P.S. 46 was one of the first schools in the district to have “inclusion” classes, and it currently accommodates a substantial special education population. In those classes, children receiving special education services are integrated into regular classes with two teachers and two aides working together.

In addition to a gymnasium, library and auditorium with a wheel-chair accessible stage, the school has an entire corridor dedicated to support services for those with special needs — including an elevator and a physical therapy room filled with professional-grade equipment.

Overall, Goldberg said the school’s success lies in working hard and working together.

“It really comes from having an open door policy and working side by side with the school community,” she said. “We’re really supportive of each other.”

Queens schools get great report card

| rcasiano@queenscourier.com

Students in Queens may have a leg up when it comes to learning.

According to a progress report by the Department of Education (DOE), public schools in Queens were ranked the best in the city.

Queens had the highest percentage of schools in New York that received an “A” in the 2011 progress reports released by the DOE. The best performing school district in the city was also in Queens, the report found.

The annual progress reports award public schools letter grades from “A” to “F” based on student progress and performance, attendance and school environment. They also take into account academic progress made with students with disabilities and, new this year, the progress of black and Latino male students.

Out of the 253 schools in Queens serving grades K-8, 34 percent got an “A.” That is higher than all the other boroughs and closest to Manhattan, which had 30 percent of their K-8 schools get an “A.” District 26, which serves northeast Queens, was the best performing district academically, according to the report.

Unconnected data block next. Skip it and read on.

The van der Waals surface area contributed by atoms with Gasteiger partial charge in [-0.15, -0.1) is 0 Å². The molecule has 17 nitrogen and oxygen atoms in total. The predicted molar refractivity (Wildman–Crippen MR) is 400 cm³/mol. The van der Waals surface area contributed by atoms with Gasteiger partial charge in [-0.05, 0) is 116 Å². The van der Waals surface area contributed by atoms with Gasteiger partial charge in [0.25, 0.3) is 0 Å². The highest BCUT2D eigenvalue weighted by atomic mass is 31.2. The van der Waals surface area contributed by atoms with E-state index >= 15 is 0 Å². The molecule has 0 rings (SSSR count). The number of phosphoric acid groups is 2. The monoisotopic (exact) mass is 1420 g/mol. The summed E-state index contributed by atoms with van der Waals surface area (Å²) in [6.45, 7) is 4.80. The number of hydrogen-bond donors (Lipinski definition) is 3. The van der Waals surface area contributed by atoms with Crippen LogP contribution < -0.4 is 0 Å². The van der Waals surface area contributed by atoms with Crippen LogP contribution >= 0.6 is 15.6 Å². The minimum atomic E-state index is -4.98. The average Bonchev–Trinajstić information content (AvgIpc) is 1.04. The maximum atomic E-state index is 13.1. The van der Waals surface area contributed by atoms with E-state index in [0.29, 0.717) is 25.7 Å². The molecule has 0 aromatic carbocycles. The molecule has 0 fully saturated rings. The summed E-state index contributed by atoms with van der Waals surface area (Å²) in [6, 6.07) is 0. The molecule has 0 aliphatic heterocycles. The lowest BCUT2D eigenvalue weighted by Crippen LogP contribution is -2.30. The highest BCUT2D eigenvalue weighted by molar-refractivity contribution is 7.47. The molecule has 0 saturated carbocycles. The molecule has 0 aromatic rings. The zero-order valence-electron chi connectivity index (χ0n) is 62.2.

Still, not all schools in Queens were winners.

P.S. 215 in Far Rockaway, P.S. 80 in Jamaica and P.S. 182, also in Jamaica, were among the 13 schools in the borough that received grades of “C”s, “D”s, or “F”s.

For the schools that did fare well however, there was a lot to celebrate.

Phyllis Leinwand is the principal at P.S. 66 in Richmond Hill, one of the highest performing public schools in Queens, according to the report. Leinwand attributes the school’s success to their connections with parents, individualized instruction and working with students in groups.

“Small is the key,” said Leinwand, who has led the school for 11 years and was happy with the good news. “I am very proud of the results. They reflect the hard work of teachers, parents, children and the school community.”

The school grades only include elementary and middle public schools. Public high schools get their separate progress reports at the end of October, according to a spokesman for the DOE.


Top Schools Grades

P.S. 66 in Richmond Hill…………………..A

P.S. 254 in Richmond Hill……………….A

Worst Schools:

P.S. 215 in Far Rockaway…………………F

P.S. 80 in Jamaica………………………………F